¶8 On appeal Dewitt contends that the circuit court erred in concluding that his detention by Officer Johnson was a de facto arrest, or any type of arrest. His position is that there was no arrest but, rather, an investigative stop that was unreasonably long and therefore a violation of his Fourth Amendment right to be free from unreasonable seizure. The State responds that it conceded in the circuit court that Dewitt could have reasonably believed he was in custody. According to the State, the court properly concluded that there was a de facto arrest and properly concluded the de facto arrest was supported by probable cause.
¶9 When we review a decision on a motion to suppress evidence,
we uphold the circuit court’s findings of fact unless they are clearly
erroneous, and we review de novo the application of the constitutional
principles to those facts. State
v. Kramer, 2008 WI App 62, ¶8, 311
¶10 The Fourth Amendment to the United States Constitution protects
against unreasonable searches and seizures, and an investigative detention is a
seizure under the Fourth Amendment. State
v. Post, 2007 WI 60, ¶10, 301
¶11 In determining whether a detention is too long to be justified
as an investigative stop, courts “examine whether the police diligently pursued
a means of investigation that was likely to confirm or dispel their suspicions
quickly, during which time it was necessary to detain the defendant.” United States v. Sharpe, 470 U.S.
675, 686 (1985) (citations omitted) (reversing lower court decision that twenty-
to forty-minute detention alone transformed an investigative stop into a de
facto arrest). If an investigative stop
continues indefinitely, at some point it can no longer be justified as an
investigative stop and it becomes a de facto arrest. See id. at 685. However, “a hard and fast time limit rule has
been rejected.” State v. Wilkins, 159
¶12 The unstated premise of Dewitt’s argument is that, if the seizure was an unreasonably long investigative detention, it did not thereby become an arrest, which would be lawful if supported by probable cause. His premise, as we understand it, is that an unreasonably long detention is unlawful regardless of whether there is probable cause. Indeed, Dewitt does not contend that there was not probable cause to arrest him. We need not rule on the correctness of this premise because we conclude the investigative detention was not unreasonably prolonged.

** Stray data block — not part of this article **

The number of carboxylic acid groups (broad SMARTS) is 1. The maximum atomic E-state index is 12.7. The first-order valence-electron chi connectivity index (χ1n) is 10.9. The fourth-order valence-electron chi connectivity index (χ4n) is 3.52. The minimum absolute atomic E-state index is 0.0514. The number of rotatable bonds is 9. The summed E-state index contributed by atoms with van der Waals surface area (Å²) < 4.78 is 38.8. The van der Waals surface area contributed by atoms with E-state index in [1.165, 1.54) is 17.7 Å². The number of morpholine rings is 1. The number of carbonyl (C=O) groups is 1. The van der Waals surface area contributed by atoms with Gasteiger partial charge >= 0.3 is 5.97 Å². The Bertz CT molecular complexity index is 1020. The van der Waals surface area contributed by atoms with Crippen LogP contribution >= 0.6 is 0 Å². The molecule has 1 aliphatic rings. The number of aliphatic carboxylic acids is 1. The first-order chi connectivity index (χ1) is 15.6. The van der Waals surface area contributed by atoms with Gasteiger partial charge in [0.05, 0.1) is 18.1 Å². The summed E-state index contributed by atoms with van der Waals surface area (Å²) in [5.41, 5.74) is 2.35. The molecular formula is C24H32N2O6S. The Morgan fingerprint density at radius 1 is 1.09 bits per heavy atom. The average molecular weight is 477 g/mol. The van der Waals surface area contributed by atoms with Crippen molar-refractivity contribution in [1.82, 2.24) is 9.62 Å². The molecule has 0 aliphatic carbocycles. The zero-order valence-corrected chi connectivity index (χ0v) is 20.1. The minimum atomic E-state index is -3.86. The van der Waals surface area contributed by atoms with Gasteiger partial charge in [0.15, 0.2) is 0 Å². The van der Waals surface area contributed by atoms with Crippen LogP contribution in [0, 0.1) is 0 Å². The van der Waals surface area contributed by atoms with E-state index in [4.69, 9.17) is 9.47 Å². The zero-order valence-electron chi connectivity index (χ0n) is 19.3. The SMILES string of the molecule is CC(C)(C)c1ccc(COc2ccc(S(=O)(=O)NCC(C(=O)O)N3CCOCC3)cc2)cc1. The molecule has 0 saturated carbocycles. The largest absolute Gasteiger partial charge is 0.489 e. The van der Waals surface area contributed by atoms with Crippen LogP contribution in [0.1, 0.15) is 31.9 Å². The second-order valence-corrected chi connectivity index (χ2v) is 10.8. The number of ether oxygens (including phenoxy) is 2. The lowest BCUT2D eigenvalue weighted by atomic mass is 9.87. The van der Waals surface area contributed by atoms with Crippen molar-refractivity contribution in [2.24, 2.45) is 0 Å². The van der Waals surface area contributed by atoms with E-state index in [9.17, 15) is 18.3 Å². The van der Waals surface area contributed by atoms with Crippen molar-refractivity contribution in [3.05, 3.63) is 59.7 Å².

¶13 We assume for purposes of discussion that Dewitt was “seized” within the meaning of the Fourth Amendment when Officer Johnson pulled behind Dewitt’s vehicle and informed him that he [Dewitt] would “be waiting for the Reedsburg Police Department.” We conclude that Officer Johnson’s detention of Dewitt until a Reedsburg police officer was available was not unreasonable.
¶14 In assessing whether the stop was unreasonably prolonged, we look
to the law enforcement purposes of the stop and the time reasonably needed to
accomplish those purposes. State
¶15 Dewitt has presented no evidence to show that Officer Geffert,
or any other Reedsburg police officer, could have arrived any earlier; nor does
he argue that it was unreasonable for Officer Johnson to rely on his
understanding of county policy in not conducting the field sobriety tests and
arrest himself. Finally, Dewitt has not
shown that the ninety-minute delay was longer than reasonably needed to
accomplish the purpose of the stop. See State v. Vorburger, 2002 WI 105,
¶16 We conclude that it was reasonable for Officer Johnson to detain
Dewitt for safety reasons and to avoid breaking department rules by waiting for
an available on-duty officer to perform field sobriety tests and arrest
Dewitt. The ninety-minute delay, while
inconvenient, was “temporary and last[ed] no longer than is necessary to
effectuate the purpose of the stop.” Royer,
¶17 Although our analysis differs from that of the circuit court, we affirm the court’s partial denial of Dewitt’s motion to suppress evidence and therefore affirm the judgment of conviction.
By the Court.—Judgment affirmed.
This opinion will not be published. See Wis. Stat. Rule 809.23(1)(b)4.
 This appeal is decided by one judge pursuant to Wis. Stat. § 752.31(2)(f) and (3) (2007-08). All references to the Wisconsin Statutes are to the 2007-08 version unless otherwise noted.
circuit court used the term “implied arrest,” but we use instead the term “de
facto arrest,” the term used in cases discussing whether a detention has become
an arrest because it is unreasonably long.
 Neither party addresses the court’s ruling that, because there was a de facto arrest by Officer Johnson, certain statements Dewitt made to him before the Miranda warning had to be suppressed. Accordingly, we do not discuss this aspect of the court’s ruling.
 While Officer Johnson testified that he told Dewitt he could not hold him there, both Dewitt and the State agree that Dewitt reasonably believed he was not free to leave the scene.